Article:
Monday, 27 January 2014

LIB 122: Week 2 (January 21, 2014)

This week we learned about how metadata works to help us manage/discover content, the different types of metadata, and had an introduction to metadata standards. One critical technological component for metadata to be effective is the existence of a digital asset management system. An excel spreadsheet will not cut it. The digital asset management system is the central requirement to connect the storage “dark” archive (.tif files), the institution’s integrated library system and the web interface for users to access materials. The digital asset management system also allows for changes to be made in one place and updated in every other place, to fully unlock the power of metadata, this system is critical. We also discussed descriptive, structural, administrative and preservation metadata. When began to talk about metadata standards, I made note of a chart that will serve me well into the future:


Museum
Library
Archives
Data Structure
CDWA
MARC
EAD
Data Standard
CCO
AACR2
DACS
Data Format
XML
XML
XML
   CDWA = Categories for the Description of Works of Art, CCO = Cataloging Cultural Objects,
   MARC = Machine Readable Cataloging, AACR2 = Anglo American Cataloging Rules
   EAD = Encoded Archival Description, DACS = Describing Archives a Content Standard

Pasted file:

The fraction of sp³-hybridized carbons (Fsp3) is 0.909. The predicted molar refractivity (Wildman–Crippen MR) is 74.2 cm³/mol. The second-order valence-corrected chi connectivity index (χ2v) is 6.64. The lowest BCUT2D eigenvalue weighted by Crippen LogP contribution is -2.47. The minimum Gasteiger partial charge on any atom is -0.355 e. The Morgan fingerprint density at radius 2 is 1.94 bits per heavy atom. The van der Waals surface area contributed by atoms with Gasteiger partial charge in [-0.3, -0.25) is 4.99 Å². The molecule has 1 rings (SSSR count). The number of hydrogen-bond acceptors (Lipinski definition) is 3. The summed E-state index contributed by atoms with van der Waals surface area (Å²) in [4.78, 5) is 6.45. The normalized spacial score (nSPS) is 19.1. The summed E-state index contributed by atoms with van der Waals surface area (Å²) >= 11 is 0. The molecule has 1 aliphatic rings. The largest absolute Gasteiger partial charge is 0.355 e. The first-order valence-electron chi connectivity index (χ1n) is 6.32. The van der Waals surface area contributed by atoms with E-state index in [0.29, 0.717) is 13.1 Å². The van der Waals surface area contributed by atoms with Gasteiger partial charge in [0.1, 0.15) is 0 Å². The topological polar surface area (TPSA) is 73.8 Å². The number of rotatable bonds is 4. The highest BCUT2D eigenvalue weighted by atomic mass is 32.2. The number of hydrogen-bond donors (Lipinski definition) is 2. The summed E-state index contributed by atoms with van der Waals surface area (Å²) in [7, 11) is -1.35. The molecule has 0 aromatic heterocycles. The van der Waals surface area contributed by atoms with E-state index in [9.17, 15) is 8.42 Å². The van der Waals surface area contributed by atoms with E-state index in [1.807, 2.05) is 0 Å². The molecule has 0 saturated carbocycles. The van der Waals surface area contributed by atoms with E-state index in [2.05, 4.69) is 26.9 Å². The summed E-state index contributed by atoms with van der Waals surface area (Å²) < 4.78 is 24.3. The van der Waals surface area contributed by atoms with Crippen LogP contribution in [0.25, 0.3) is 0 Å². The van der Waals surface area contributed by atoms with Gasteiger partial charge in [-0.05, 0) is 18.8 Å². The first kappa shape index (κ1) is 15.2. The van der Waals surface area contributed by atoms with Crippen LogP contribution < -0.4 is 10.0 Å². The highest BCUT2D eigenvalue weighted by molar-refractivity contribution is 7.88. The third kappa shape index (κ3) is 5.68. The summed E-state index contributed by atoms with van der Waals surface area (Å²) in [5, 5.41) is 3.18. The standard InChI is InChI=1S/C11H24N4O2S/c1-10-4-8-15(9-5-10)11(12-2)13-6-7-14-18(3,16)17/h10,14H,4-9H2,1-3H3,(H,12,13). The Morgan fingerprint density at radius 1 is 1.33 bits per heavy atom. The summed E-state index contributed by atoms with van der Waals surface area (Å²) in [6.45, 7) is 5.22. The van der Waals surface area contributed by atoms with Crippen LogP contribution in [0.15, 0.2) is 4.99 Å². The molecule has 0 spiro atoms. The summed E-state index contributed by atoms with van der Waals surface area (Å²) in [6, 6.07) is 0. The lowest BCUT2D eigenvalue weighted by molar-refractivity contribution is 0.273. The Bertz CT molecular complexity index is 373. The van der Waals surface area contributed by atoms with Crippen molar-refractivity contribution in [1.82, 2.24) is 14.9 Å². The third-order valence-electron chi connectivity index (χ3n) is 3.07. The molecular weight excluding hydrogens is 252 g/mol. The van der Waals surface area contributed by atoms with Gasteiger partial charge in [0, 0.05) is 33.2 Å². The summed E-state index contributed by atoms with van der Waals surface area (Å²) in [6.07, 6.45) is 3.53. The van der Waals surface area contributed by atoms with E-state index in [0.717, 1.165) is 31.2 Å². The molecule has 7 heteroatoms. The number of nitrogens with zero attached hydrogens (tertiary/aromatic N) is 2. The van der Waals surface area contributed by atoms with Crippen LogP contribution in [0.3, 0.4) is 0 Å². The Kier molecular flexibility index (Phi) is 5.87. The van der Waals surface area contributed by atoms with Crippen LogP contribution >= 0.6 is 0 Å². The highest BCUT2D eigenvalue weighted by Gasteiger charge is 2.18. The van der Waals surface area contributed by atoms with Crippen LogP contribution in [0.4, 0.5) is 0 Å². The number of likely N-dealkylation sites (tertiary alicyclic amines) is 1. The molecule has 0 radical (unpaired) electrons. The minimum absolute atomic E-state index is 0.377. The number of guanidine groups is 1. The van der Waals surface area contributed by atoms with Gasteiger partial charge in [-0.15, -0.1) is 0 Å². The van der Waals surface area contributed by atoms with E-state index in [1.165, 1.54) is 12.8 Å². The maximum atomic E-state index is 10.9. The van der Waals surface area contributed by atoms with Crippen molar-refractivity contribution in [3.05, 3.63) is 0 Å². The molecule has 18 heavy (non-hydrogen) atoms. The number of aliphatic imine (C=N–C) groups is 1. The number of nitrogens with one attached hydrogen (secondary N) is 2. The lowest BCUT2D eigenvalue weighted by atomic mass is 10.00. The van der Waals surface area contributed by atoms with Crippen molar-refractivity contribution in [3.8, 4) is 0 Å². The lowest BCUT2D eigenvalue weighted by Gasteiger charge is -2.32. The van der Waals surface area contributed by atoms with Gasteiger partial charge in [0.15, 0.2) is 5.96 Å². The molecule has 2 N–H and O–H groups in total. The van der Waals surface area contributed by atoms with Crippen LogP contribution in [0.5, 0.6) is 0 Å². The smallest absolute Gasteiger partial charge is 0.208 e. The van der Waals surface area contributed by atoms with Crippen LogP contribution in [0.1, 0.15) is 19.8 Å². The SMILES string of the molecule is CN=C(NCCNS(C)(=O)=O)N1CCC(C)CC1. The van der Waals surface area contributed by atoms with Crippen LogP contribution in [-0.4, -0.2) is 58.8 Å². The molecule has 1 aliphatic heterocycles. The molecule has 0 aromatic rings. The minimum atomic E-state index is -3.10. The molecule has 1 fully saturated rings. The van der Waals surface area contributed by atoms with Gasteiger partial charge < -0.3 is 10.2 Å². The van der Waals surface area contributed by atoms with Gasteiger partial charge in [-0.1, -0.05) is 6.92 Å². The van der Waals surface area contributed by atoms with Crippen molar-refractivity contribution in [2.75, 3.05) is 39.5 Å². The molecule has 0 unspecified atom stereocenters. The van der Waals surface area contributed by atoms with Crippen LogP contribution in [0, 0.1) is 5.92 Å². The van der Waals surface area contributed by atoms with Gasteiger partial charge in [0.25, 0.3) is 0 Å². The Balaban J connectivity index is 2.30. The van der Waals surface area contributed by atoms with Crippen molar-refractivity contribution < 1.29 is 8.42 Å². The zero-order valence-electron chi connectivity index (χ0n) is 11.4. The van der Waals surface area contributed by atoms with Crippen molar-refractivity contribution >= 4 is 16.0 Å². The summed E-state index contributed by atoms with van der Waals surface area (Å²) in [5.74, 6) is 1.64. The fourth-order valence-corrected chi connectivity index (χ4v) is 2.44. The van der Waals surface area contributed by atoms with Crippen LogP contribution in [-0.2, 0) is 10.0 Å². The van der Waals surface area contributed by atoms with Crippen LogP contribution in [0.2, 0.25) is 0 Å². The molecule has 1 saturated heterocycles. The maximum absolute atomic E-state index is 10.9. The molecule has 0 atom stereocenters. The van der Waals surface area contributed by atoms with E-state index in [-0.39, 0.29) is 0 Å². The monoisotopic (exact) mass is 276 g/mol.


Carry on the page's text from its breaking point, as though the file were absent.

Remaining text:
We also discussed different data structures/schemas, like MODS, and Dublin Core. One of the more interesting aspects for me was the idea of semantics or data standards within each schema. How can we standardize our descriptions if we aren’t speaking the same language? During my fellowship, I kept talking to my executive director about appraising records, without an archival background, he would get frustrated, thinking I was talking about monetary appraisal. We were not using the same “data standard” or semantics. During class, we practiced assigning creating different types of metadata elements and entering metadata values for a wide variety of digital objects. Even as my community archive is missing some of the equipment and software requirements to full utilize metadata, we can capture information according to the standards as we catalog our assets.  

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